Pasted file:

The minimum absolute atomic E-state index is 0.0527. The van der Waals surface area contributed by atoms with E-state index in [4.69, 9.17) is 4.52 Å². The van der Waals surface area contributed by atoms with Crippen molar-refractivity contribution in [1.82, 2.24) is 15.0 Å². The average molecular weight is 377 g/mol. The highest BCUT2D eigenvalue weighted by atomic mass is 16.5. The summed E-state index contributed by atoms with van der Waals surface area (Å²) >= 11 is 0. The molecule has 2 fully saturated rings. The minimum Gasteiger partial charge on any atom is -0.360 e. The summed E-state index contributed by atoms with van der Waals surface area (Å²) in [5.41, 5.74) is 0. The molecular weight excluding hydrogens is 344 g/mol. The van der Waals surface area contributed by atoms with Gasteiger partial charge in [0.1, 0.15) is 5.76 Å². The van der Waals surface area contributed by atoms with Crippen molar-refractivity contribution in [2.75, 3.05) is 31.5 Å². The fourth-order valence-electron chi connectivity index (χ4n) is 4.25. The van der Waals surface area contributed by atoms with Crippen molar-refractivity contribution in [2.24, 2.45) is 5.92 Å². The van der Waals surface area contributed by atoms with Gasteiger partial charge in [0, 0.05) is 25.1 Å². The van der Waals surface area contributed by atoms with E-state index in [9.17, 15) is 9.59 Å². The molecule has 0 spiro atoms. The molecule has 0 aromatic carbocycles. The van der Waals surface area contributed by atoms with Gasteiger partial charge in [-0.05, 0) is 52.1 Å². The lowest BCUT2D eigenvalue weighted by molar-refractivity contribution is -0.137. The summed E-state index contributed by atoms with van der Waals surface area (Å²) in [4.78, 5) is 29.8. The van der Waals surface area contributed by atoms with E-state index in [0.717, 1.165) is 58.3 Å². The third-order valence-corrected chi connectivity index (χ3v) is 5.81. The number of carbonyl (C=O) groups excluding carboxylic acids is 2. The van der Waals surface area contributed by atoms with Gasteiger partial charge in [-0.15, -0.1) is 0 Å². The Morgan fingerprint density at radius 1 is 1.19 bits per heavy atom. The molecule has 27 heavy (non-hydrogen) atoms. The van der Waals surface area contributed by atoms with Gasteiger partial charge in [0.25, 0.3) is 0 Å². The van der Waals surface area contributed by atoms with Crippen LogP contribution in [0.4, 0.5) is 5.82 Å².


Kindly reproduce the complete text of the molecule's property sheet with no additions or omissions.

The minimum absolute atomic E-state index is 0.0527. The van der Waals surface area contributed by atoms with E-state index in [4.69, 9.17) is 4.52 Å². The van der Waals surface area contributed by atoms with Crippen molar-refractivity contribution in [1.82, 2.24) is 15.0 Å². The average molecular weight is 377 g/mol. The highest BCUT2D eigenvalue weighted by atomic mass is 16.5. The summed E-state index contributed by atoms with van der Waals surface area (Å²) >= 11 is 0. The molecule has 2 fully saturated rings. The minimum Gasteiger partial charge on any atom is -0.360 e. The summed E-state index contributed by atoms with van der Waals surface area (Å²) in [5.41, 5.74) is 0. The molecular weight excluding hydrogens is 344 g/mol. The van der Waals surface area contributed by atoms with Gasteiger partial charge in [0.1, 0.15) is 5.76 Å². The van der Waals surface area contributed by atoms with Crippen molar-refractivity contribution in [2.75, 3.05) is 31.5 Å². The fourth-order valence-electron chi connectivity index (χ4n) is 4.25. The van der Waals surface area contributed by atoms with Crippen molar-refractivity contribution in [2.24, 2.45) is 5.92 Å². The van der Waals surface area contributed by atoms with Gasteiger partial charge in [0, 0.05) is 25.1 Å². The van der Waals surface area contributed by atoms with E-state index in [9.17, 15) is 9.59 Å². The molecule has 0 spiro atoms. The molecule has 0 aromatic carbocycles. The van der Waals surface area contributed by atoms with Gasteiger partial charge in [-0.05, 0) is 52.1 Å². The lowest BCUT2D eigenvalue weighted by molar-refractivity contribution is -0.137. The summed E-state index contributed by atoms with van der Waals surface area (Å²) in [4.78, 5) is 29.8. The van der Waals surface area contributed by atoms with E-state index in [0.717, 1.165) is 58.3 Å². The third-order valence-corrected chi connectivity index (χ3v) is 5.81. The number of carbonyl (C=O) groups excluding carboxylic acids is 2. The van der Waals surface area contributed by atoms with Gasteiger partial charge in [-0.15, -0.1) is 0 Å². The Morgan fingerprint density at radius 1 is 1.19 bits per heavy atom. The molecule has 27 heavy (non-hydrogen) atoms. The van der Waals surface area contributed by atoms with Gasteiger partial charge in [0.25, 0.3) is 0 Å². The van der Waals surface area contributed by atoms with Crippen LogP contribution in [0.4, 0.5) is 5.82 Å².